When you pass away, it will be up to your executor or personal representative to handle all the paperwork after your death and the distribution of your assets.
Fed Week’s recent article entitled “Considerations when Picking an Executor for Your Estate” suggest that one possibility is to name an independent party as your estate’s executor.
An executor or personal representative of an estate is a person or entity appointed to administer the last will and testament of a deceased person. The executor’s primary duty is to carry out the instructions to manage the affairs and wishes of the deceased.
The executor is appointed by the testator of the will (the person who makes the will) or a court in the event there’s no appointment in a will.
However, a bank trust department or an independent trust company might serve as executors.
While your family may not like paying fees to an executor, if you name a surviving relative as executor, they may face enormous pressure from heirs with competing claims.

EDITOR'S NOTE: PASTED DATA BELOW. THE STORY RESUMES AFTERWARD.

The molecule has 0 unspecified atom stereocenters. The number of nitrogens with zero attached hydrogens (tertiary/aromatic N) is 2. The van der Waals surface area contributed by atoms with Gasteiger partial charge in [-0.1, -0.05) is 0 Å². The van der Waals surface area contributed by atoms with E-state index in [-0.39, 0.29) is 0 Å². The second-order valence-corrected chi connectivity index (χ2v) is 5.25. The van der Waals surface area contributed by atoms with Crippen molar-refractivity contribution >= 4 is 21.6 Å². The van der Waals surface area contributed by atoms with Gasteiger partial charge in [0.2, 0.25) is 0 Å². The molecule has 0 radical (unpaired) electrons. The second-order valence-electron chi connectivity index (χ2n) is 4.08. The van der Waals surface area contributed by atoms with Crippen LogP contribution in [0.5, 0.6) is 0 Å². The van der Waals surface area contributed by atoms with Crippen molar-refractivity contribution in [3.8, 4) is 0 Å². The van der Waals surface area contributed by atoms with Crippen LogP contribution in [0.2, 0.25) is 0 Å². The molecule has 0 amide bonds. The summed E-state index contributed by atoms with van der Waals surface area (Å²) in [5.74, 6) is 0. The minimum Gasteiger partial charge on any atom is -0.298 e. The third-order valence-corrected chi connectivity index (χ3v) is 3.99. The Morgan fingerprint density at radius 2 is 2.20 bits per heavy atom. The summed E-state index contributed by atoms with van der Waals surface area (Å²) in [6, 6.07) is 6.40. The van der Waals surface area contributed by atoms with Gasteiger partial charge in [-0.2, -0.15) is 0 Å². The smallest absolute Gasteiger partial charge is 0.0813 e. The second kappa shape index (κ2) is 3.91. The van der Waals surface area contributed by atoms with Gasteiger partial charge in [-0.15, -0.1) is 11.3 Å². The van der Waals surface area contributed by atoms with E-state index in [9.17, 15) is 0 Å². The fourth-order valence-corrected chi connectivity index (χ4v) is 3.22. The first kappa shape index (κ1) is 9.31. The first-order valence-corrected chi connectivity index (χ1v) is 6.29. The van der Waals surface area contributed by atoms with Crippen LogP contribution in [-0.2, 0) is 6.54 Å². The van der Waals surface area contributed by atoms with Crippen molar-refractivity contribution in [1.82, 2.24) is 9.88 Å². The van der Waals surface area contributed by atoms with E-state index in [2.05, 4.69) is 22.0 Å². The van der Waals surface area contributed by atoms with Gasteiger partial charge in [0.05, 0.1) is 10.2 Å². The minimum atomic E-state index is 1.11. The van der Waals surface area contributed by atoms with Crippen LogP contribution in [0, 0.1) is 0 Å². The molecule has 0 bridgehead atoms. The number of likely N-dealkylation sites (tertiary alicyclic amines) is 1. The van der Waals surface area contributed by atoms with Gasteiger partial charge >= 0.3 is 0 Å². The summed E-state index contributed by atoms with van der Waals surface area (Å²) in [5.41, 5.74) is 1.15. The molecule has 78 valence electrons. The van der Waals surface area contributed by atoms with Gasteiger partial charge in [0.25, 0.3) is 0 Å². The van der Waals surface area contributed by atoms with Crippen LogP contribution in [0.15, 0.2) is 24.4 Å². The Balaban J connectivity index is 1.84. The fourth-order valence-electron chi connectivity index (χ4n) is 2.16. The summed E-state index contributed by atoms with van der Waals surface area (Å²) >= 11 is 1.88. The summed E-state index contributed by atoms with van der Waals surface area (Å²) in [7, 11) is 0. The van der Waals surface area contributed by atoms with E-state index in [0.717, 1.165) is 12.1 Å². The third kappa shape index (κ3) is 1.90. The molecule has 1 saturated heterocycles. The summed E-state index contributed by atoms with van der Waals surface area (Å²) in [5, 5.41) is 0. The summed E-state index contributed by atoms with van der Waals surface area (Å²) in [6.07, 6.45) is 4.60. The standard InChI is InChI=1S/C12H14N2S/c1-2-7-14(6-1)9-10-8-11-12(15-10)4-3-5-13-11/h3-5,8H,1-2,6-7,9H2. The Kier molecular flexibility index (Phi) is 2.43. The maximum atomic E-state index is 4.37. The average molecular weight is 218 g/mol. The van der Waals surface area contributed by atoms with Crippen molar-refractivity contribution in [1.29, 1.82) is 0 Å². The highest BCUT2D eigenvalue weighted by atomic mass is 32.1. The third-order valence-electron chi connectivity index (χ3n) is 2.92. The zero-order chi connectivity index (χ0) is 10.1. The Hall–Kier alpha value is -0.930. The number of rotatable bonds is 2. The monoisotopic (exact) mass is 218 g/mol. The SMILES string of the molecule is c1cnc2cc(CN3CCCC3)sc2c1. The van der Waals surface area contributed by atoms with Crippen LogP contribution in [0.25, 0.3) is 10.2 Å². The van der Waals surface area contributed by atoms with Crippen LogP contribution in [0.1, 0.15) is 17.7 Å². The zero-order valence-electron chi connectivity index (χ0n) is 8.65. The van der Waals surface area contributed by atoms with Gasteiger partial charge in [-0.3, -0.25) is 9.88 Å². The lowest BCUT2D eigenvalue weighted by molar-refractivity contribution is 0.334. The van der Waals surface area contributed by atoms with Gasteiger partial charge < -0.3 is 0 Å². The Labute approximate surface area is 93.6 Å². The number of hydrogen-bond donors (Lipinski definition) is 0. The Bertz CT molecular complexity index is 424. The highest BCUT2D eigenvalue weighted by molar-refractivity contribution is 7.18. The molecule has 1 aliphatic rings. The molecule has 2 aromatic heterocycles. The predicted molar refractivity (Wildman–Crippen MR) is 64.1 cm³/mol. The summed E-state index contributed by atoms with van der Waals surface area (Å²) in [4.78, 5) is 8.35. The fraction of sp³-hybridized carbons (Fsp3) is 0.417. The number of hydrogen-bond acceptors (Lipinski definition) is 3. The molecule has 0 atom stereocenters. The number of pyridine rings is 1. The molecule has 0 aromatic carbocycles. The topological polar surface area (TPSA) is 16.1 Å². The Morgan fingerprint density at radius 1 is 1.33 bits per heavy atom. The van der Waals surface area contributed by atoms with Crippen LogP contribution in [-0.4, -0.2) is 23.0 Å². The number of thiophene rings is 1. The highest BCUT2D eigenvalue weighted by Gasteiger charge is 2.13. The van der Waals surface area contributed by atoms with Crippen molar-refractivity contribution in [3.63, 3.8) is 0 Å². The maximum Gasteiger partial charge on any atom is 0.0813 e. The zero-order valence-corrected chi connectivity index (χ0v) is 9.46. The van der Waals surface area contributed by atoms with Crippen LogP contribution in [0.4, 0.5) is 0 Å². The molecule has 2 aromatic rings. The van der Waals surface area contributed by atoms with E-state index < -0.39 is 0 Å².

It’s not unheard of for family disputes to occur.
It’s also important to point out that an executor assumes a fiduciary responsibility that may be better left to an institution. The estate executor is required to complete an estate tax return, pay any estate tax due and distribute the estate’s assets.
The executor is legally responsible if that tax return is later audited and more tax is due. The other heirs may not be ready to give some of their money back to pay the tax. You can, therefore, see that there is at least one point of contention that could grow into a conflict.
However, if you name an institution, you shift that liability away from a family member.
If you don’t expect any tax or family problems with your estate, you can name a family member as executor. You can perhaps name an adult child because a surviving spouse may be too overwhelmed to deal with everything.
However, a grown son or daughter who is conscientious and lives close might be a good choice.
In any case, your will should designate a backup executor.
Reference: Fed Week (May 3, 2022) “Considerations when Picking an Executor for Your Estate”